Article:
Andy Breen, son of Sunderland, solar physicist, gentleman and scholar, is no more. As a doctoral student in Aberystwyth back in the early 1990s, I shared an office with this destroyer of computer keyboards and possessor of acid wit: a man who at the same time was gentle as a lamb, and avoided the bitchy office politics so common in academia.
Andy, known to his friends and probably also to his mum as “Doc”, was an expert on the Sun’s outer atmosphere, which he studied by observing signal fluctuations in astronomical radio sources as the latter pass behind our local star. Interplanetary scintillation is cheap and cheerful space science, and Andy was an absolute master of the data.
When I first worked with Andy, he was a postdoc in the group led by my PhD supervisor, the late great Phil Williams. Andy was a prolific researcher, and as a result relatively secure in his funding at a time when the upper atmosphere and space physics community in the UK took a hammering, with much of the research output, my own included, mediocre and uninspiring. In contrast, Andy’s work was original and illuminating, and he eventually became a lecturer in Aberystwyth.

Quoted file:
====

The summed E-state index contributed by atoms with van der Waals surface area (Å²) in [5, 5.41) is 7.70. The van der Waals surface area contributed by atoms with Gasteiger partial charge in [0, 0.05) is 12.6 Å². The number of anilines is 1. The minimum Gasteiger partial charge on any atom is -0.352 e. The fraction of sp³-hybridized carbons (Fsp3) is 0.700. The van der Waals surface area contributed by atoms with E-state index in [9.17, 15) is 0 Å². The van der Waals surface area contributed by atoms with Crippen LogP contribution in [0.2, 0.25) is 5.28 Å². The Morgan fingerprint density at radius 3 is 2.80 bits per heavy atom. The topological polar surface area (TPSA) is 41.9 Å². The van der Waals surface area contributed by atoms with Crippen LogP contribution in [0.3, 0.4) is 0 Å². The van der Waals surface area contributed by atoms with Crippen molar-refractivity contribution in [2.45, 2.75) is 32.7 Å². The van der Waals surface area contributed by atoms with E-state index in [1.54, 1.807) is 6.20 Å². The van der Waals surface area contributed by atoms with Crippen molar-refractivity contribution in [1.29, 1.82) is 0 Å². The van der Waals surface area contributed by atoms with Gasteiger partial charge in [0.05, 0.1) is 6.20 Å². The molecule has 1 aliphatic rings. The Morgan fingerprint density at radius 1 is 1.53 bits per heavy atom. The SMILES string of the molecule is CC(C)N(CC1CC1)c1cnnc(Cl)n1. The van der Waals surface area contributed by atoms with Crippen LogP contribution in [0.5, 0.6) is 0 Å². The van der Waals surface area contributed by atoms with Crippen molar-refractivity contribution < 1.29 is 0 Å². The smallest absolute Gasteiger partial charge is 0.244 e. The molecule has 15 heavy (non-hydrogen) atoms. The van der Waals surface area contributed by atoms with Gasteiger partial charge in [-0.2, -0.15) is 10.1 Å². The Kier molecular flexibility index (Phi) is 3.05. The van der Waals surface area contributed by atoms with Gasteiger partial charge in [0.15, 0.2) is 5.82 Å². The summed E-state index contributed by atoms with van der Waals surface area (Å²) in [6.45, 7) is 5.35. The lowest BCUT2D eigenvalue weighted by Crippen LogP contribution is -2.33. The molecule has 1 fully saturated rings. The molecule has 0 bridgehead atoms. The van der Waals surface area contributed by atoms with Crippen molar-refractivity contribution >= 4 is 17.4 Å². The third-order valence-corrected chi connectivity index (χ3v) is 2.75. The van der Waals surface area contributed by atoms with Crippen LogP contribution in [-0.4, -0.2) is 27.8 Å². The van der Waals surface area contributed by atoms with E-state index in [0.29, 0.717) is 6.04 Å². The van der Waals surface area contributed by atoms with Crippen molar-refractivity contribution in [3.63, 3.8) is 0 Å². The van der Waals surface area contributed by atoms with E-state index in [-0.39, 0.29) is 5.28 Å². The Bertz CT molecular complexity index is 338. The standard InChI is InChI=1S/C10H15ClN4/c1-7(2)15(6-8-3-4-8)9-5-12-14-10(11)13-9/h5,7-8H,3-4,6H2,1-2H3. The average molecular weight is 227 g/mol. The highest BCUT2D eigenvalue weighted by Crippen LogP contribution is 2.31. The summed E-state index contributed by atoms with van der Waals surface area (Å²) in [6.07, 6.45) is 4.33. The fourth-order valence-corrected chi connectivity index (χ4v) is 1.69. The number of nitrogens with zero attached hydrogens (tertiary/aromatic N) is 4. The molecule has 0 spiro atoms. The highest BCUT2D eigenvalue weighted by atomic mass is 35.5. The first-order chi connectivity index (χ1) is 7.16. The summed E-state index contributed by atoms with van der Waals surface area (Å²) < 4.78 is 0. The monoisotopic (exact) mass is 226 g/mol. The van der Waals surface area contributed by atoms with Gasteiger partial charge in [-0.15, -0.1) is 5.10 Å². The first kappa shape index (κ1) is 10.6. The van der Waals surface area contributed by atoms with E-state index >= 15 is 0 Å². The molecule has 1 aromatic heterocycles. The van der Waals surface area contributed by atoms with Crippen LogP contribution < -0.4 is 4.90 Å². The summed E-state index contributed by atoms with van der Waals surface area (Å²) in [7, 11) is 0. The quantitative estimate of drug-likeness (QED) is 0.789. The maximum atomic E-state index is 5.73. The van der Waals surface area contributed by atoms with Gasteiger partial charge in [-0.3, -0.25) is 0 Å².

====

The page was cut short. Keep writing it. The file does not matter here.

Academic success and security were deservedly his, but, beyond the “Doctor” title which he wore with pride, Andy was not interested in professional status. As a postdoc Andy taught with passion and patience, and as a lecturer I understand that he did exactly the same. And to the end he continued crunching his precious data.
Andy’s other interests included sailing, trains, and squeezing as much as he possibly could from the lively cultural milieu of mid-Wales. We were never close (Andy was a private man who tended not to socialise with colleagues), but my memories of him are fond, and I can say with absolute certainty that he was loved.
RIP Dr Andy Breen FRAS (1964-2011)